Category Archives: Financial Well-Being

Enhancing your financial well-being in uncertain times

Ninety percent of Americans recognize the impact of money and their finances on their well-being. Many of us are feeling our stress level rise with the uncertainty that Covid has brought with it. We may be experiencing a loss of family income, increased expenses due to unexpected childcare needs or we may have seen our retirement savings decrease. Whatever the cause, money woes can be overwhelming but there are things we can do to take control of the situation. Check out this resource guide for coping with financial uncertainty developed by Northwestern. In the resource guide, you will learn about how your Employee Assistance Program (EAP) can help, tips for coping with stress, dealing with creditors and how to address mortgage issues. To find out how to access your EAP, refer to your school’s Well-being Resource Guide.

Healthcare consumerism…not the dirty word you might think it to be

Consumerism, the word makes me cringe.  As a minimalist, the idea of too much stuff makes me anxious.  As a lover of our environment, the idea sounds irresponsible and as someone who values stability and personal responsibility, the idea of consumerism sounds like it would fiscally irresponsible for me.  For many of us the idea of consumerism probably sparks some discomfort or negativity but in the case of healthcare, consumerism is a good thing. 

Healthcare consumerism means people “proactively using trustworthy, relevant information and appropriate technology to make better-informed decisions about their health care options in the broadest sense, both within and outside the clinical setting” (Carman, Lawrence & Siegel, 2019).  Being proactive and informed….now that sounds empowering.  That is something I can get behind. But how can we become better consumers of our healthcare?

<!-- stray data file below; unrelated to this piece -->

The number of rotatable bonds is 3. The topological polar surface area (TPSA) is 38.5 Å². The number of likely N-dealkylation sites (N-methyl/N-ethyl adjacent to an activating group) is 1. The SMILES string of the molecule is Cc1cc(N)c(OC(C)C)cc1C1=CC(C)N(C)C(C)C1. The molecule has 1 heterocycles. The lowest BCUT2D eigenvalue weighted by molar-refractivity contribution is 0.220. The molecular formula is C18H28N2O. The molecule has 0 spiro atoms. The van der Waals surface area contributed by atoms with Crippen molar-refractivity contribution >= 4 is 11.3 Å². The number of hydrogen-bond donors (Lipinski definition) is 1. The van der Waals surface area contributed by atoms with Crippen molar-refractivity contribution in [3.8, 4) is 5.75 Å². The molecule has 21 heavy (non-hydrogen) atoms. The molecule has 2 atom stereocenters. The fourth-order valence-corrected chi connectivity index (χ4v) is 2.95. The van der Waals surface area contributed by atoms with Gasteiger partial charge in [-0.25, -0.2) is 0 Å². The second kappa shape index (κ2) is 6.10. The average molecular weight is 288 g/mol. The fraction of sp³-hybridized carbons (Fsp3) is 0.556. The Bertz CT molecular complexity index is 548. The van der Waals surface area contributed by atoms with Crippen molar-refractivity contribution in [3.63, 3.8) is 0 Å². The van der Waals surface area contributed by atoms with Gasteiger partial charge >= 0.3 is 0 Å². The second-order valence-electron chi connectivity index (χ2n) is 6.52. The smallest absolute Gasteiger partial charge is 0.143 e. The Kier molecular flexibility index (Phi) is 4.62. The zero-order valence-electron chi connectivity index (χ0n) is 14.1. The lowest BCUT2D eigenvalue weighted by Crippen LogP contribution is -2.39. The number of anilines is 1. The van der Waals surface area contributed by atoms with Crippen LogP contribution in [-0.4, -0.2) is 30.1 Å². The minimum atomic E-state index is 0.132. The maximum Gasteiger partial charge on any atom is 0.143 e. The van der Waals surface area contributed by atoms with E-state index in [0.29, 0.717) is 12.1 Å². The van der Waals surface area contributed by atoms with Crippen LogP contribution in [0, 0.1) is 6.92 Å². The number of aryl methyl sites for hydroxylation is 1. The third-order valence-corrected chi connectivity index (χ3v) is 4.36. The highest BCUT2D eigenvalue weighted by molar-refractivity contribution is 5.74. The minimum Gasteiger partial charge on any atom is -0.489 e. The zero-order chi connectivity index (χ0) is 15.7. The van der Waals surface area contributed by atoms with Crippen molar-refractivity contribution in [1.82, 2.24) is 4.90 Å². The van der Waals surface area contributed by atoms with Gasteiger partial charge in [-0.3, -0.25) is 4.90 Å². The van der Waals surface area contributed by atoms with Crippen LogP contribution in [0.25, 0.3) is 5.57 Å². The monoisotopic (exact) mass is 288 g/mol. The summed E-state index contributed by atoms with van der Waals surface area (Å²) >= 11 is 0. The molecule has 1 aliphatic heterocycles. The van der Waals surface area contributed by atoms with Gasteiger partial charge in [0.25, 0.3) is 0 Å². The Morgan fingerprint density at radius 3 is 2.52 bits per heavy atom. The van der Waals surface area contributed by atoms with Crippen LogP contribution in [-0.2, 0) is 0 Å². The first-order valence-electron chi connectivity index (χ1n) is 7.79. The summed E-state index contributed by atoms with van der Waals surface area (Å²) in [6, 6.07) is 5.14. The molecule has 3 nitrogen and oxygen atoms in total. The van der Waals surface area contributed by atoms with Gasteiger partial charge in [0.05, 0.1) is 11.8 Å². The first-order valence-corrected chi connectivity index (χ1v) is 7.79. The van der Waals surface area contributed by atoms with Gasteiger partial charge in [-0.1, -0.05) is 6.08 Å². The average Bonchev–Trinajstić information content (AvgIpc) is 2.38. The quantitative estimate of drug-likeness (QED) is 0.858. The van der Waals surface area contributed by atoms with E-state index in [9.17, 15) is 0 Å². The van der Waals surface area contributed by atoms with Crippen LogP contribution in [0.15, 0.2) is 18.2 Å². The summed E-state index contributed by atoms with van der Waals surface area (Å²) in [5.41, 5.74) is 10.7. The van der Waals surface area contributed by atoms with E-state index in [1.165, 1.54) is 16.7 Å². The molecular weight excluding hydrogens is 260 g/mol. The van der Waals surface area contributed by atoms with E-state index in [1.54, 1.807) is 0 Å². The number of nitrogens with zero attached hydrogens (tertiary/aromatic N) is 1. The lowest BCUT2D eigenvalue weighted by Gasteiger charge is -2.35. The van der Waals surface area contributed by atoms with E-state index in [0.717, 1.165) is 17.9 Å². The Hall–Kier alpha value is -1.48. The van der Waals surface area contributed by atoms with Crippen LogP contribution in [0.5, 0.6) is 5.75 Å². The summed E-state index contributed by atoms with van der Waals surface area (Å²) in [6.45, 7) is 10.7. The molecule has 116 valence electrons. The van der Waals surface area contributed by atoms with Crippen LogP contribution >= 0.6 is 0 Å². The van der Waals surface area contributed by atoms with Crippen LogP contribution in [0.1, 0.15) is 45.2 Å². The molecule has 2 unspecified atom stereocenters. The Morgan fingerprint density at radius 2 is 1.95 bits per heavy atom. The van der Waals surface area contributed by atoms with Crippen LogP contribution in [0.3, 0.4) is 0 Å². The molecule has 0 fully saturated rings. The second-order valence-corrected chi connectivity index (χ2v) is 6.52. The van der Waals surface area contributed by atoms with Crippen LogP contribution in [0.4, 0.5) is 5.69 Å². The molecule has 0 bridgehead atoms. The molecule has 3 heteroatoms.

There are three, primary actions we can take:

  1. Make the most of your medical appointments by being prepared.  Check out these tips from the Dartmouth Center for Shared Decision Making.
  2. Take personal responsibility for your self-care behaviors: Our health is largely determined by the seemingly small behaviors we engage in every day.  In Vermont, three behaviors (poor diet, lack of physical activity and tobacco use) lead to four diseases (type II diabetes, cancer, heart disease & stroke and lung disease) that are responsible for 50% of all deaths.
  3. Take advantage of tools to support your decision making.  For our Cigna members, check out this video developed by our Cigna Engagement Specialist, Mari Walsh.  It will walk you through all the cost comparison/cost containment tools available to help you make the most informed and fiscally sound decisions. 

Being better consumers of healthcare, like anything, comes down to commitment and practice.  Choose to be prepared, to take responsibility and to use the tools available to you to help you be successful.  You have got nothing to lose and everything to gain. 

Need to see a health care professional?

We hear you and Cigna has you covered. The Cigna Telehealth benefit, offered through MDLive, enables our Cigna members to see a medical professional right from your home or office. To access this amazing service, simply create a web account at MDLive or download the mobile app available on the App store or at Google Play. Through MDLive you can also access behavioral health providers and get support with addictions, depression, grief and loss, parenting issues, PTSD and more. To learn more, check out the short video clip about MDLive. Stay well and save time and money with Cigna telehealth.